12. Directions are very clear. Some of these recipes could be intimidating, but I think they’d all be easy to make. This is VERY much in the spirit of nachos.
13. Nacho fact! On April 8, 2010, a Texas church assembled 2 tons of nachos. Why? To break a world record. Also: “We want to show that you don’t have to be stiff and starchy to love God,” said Assistant Pastor Chris Lindberg. This is a really stupid-ass quote from preacher man, BTW. Nachos should be stiff and starchy, if made correctly. Whenever churches do things like this, I wonder what book they read, but I digress. No word on if they invited the homeless to dine (but I digress). Sorry, I digress.
14. Personally, I like any nachos with legs. If you make nachos, and someone takes a big bite and they smile and slug their beer a bit and then say, “Man, those nachos have legs…” well, you have made some damn fine nachos.
15. Under the DRINKS section, I’d just put a large, bullet-strewn sign saying BEER, though I can see the margarita. You start putting habanera in there, and I can REALLY see the margarita.
15.5. But, yeh, beer. I mean it’s the carbonation off the seasonings. The cool off the hot.
16. You can almost feel the hangover kicking in, can’t you?
16.5. I really think dessert nachos are not nachos, but I do see why they are included (one of the writers bakes cupcakes for a living).
17. I’m sorry we don’t have a DFW reference yet. Not trying to make you drop your coffee! Here you go, from “Ticket to the Fair”: This is the Midwest: no nachos, no chili, no Evian, nothing Cajun.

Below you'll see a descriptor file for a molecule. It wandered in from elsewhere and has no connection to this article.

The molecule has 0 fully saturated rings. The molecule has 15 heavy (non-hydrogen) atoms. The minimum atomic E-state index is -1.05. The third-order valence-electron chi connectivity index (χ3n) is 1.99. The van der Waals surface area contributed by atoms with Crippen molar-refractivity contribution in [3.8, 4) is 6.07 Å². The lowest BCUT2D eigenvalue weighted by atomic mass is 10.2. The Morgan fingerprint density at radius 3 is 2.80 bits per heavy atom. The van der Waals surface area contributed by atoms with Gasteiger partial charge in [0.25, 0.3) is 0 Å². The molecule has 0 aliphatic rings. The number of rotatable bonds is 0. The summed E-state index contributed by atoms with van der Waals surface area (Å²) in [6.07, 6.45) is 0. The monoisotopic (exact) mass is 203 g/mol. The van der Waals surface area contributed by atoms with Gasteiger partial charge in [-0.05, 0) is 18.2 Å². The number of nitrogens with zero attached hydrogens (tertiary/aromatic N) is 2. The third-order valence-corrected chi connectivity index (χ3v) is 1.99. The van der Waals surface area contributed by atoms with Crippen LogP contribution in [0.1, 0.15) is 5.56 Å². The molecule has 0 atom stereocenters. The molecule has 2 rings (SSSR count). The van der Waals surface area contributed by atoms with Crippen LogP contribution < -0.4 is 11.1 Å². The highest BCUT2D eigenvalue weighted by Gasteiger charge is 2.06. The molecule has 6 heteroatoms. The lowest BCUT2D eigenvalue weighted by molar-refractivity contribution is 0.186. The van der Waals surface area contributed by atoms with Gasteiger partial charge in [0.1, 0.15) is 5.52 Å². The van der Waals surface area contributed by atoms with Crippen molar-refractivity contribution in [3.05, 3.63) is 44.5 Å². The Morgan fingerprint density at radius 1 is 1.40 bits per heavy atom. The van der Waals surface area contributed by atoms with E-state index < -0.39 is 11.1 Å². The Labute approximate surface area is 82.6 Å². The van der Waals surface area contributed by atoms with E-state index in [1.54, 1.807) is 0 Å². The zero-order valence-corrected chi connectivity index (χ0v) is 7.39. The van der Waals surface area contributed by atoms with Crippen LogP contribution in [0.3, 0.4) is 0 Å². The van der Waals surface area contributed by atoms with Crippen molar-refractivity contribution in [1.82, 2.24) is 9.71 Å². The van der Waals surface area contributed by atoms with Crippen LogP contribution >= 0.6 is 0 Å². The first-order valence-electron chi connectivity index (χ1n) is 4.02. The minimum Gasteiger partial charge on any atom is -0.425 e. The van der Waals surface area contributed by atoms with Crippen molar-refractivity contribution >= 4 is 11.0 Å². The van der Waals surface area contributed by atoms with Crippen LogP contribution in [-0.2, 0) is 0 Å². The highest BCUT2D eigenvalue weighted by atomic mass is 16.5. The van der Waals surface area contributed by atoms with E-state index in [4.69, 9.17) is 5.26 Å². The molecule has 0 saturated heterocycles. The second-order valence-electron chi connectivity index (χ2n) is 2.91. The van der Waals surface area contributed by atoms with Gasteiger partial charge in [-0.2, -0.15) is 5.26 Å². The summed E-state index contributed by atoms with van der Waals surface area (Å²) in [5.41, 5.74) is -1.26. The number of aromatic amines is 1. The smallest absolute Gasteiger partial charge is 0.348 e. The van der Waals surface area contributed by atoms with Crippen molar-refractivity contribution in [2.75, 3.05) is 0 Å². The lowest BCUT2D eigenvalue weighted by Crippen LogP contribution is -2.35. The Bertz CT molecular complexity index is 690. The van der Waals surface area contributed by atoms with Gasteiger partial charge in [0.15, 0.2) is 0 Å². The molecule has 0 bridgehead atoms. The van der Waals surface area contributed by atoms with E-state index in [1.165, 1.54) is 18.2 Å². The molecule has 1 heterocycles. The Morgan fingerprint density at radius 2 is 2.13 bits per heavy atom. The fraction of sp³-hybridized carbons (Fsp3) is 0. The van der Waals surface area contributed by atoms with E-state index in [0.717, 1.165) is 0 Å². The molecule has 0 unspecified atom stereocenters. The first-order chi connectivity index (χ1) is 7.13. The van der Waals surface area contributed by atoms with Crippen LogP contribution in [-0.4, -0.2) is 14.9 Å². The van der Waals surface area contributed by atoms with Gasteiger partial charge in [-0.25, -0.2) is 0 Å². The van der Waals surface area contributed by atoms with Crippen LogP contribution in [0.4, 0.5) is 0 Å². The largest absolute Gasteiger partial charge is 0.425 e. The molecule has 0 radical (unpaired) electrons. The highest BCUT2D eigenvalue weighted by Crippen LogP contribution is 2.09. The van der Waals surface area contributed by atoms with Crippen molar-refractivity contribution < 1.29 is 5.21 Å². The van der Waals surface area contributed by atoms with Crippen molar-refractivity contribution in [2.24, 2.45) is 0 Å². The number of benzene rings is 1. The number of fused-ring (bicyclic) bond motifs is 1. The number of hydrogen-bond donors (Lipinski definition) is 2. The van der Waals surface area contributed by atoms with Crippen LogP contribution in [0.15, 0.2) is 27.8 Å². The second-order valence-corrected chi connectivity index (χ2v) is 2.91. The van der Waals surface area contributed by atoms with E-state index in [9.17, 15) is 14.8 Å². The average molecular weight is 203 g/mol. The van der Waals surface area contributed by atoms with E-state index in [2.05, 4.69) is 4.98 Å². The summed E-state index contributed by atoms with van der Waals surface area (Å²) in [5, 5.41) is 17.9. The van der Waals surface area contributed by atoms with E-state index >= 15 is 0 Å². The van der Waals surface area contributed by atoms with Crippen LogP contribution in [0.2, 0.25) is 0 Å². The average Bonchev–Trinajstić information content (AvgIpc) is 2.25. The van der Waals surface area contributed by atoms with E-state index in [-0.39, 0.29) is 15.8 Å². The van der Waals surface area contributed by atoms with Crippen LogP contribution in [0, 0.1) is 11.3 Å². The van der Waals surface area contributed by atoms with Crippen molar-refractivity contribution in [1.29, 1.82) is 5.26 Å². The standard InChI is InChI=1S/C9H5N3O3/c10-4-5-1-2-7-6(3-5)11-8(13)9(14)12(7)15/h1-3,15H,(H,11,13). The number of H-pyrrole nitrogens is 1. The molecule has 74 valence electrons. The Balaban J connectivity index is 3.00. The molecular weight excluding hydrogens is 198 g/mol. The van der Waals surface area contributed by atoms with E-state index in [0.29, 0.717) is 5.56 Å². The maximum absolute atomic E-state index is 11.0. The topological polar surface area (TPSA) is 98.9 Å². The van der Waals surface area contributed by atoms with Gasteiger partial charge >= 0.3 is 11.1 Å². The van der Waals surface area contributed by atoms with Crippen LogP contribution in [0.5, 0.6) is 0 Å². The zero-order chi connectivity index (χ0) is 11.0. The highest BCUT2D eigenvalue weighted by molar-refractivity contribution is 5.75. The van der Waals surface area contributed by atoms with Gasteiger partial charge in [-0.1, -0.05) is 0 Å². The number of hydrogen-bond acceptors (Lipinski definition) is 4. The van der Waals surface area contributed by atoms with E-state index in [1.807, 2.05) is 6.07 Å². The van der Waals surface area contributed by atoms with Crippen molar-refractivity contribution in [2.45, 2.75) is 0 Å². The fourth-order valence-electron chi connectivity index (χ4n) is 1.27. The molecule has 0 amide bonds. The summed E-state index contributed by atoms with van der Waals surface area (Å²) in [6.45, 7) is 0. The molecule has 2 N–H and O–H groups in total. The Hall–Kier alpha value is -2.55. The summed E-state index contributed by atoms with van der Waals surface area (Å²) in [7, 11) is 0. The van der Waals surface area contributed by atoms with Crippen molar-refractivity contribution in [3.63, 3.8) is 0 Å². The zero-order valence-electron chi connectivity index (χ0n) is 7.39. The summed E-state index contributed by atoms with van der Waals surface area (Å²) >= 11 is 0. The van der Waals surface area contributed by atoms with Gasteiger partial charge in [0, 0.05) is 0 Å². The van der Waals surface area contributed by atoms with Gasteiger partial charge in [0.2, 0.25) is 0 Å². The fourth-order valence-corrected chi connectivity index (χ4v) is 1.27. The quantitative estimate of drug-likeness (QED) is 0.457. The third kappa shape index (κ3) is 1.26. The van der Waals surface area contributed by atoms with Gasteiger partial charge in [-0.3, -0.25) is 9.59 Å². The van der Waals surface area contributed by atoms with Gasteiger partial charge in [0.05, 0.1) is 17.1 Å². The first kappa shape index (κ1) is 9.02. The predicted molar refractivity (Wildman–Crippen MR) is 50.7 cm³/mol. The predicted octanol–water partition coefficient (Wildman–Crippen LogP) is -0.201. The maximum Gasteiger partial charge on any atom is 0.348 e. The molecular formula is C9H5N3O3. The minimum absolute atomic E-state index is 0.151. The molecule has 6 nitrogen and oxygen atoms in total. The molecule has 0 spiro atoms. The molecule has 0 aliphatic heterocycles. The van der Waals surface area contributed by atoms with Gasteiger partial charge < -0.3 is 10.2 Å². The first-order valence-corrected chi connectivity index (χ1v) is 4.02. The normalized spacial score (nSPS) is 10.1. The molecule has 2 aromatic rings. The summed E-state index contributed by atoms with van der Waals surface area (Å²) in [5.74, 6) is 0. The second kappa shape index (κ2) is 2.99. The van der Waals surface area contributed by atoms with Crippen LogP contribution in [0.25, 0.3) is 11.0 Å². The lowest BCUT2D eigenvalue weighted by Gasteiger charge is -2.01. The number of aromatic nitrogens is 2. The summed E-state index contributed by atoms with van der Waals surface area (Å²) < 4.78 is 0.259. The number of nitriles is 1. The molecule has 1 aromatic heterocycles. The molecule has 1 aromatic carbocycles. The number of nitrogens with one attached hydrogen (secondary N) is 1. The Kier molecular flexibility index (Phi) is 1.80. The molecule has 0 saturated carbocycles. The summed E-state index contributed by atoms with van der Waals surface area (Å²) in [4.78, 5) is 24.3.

18. I would like to make up a term: sponging. Sponging is when you wait too long—for whatever reason (adultery, a sedative, a windblown kite, a simple bath, etc.)—between creation of nachos and ingestion of nachos. The chips are flaccid, mealy, damp and damned. In a word, sponged.
19. Fried Calamari nachos!
19.5. One of the top nachos fails of all time is iceberg lettuce. (Crisp chips make lettuce redundant.)
20. Included are vegetarian and meat recipes—good job. A common misnomer is that nachos MUST have meat.
20.5. The re-working of ballpark nachos is a good compromise for the vision of the book. They recognize the lineage, and then go their thesis: fresh ingredients, lively garnishes, care.
21. The food porn pics are good, though very polished, almost to a fault, especially for nachos. In a way, at times this book seems to want to save nachos from nachos…
22. Beets make a wonderful addition to nachos. (This I did not know! This I am going to try out.)
23. Autumnal nachos! (In the fall, after you have finished raking the leaves…)
24. Candied Jalapenos! WTF?
25. There is an audacity here I enjoy.There is a verve.
26. So, I think this is almost a sub-genre of nachos. A bit Highfalutin, but then eager to redeem itself with nacho history and respect, and nacho simplicity (can’t wait to attempt some of the salsa and sauces). I’m going to make several of these, no doubt, but wonder if this book needs a ganglier, gnarly companion, like “Motel Nachos” or “Reheated Nachos” or “Fat Man at a Cardinals Game Nachos” or “Nachos You Can eat Off the Floor,” etc. In the end, I don’t think it is the ULTIMATE nachos book, but I think it’s a very worthy cookbook to add to your nacho collection.
27. Most importantly to the genre, I am hungry.